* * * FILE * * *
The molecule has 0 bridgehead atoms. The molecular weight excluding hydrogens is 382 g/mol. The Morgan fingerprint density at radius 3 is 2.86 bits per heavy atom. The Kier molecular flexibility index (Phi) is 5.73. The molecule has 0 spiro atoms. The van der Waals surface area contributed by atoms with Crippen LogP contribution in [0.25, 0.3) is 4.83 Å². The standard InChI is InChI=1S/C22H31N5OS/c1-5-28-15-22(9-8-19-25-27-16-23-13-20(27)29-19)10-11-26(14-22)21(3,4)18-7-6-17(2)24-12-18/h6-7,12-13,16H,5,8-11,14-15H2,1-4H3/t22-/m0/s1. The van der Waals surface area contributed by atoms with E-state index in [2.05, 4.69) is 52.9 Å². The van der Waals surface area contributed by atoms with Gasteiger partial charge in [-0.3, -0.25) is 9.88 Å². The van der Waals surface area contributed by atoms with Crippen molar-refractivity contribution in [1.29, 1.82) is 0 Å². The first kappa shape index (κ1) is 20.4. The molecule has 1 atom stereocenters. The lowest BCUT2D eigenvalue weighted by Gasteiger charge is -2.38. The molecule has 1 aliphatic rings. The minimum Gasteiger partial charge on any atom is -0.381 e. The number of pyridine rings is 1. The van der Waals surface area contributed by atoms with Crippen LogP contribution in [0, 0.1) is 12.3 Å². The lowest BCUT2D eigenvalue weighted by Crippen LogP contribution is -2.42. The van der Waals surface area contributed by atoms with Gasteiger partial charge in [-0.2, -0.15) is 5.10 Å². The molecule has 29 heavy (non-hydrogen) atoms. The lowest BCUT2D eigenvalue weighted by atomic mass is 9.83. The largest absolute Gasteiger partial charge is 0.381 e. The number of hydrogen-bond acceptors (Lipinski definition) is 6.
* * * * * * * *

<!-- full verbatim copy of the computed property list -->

The molecule has 0 bridgehead atoms. The molecular weight excluding hydrogens is 382 g/mol. The Morgan fingerprint density at radius 3 is 2.86 bits per heavy atom. The Kier molecular flexibility index (Phi) is 5.73. The molecule has 0 spiro atoms. The van der Waals surface area contributed by atoms with Crippen LogP contribution in [0.25, 0.3) is 4.83 Å². The standard InChI is InChI=1S/C22H31N5OS/c1-5-28-15-22(9-8-19-25-27-16-23-13-20(27)29-19)10-11-26(14-22)21(3,4)18-7-6-17(2)24-12-18/h6-7,12-13,16H,5,8-11,14-15H2,1-4H3/t22-/m0/s1. The van der Waals surface area contributed by atoms with E-state index in [2.05, 4.69) is 52.9 Å². The van der Waals surface area contributed by atoms with Gasteiger partial charge in [-0.3, -0.25) is 9.88 Å². The van der Waals surface area contributed by atoms with Crippen molar-refractivity contribution in [1.29, 1.82) is 0 Å². The first kappa shape index (κ1) is 20.4. The molecule has 1 atom stereocenters. The lowest BCUT2D eigenvalue weighted by Gasteiger charge is -2.38. The molecule has 1 aliphatic rings. The minimum Gasteiger partial charge on any atom is -0.381 e. The number of pyridine rings is 1. The van der Waals surface area contributed by atoms with Crippen LogP contribution in [0, 0.1) is 12.3 Å². The lowest BCUT2D eigenvalue weighted by Crippen LogP contribution is -2.42. The van der Waals surface area contributed by atoms with Gasteiger partial charge in [-0.2, -0.15) is 5.10 Å². The molecule has 29 heavy (non-hydrogen) atoms. The lowest BCUT2D eigenvalue weighted by atomic mass is 9.83. The largest absolute Gasteiger partial charge is 0.381 e. The number of hydrogen-bond acceptors (Lipinski definition) is 6.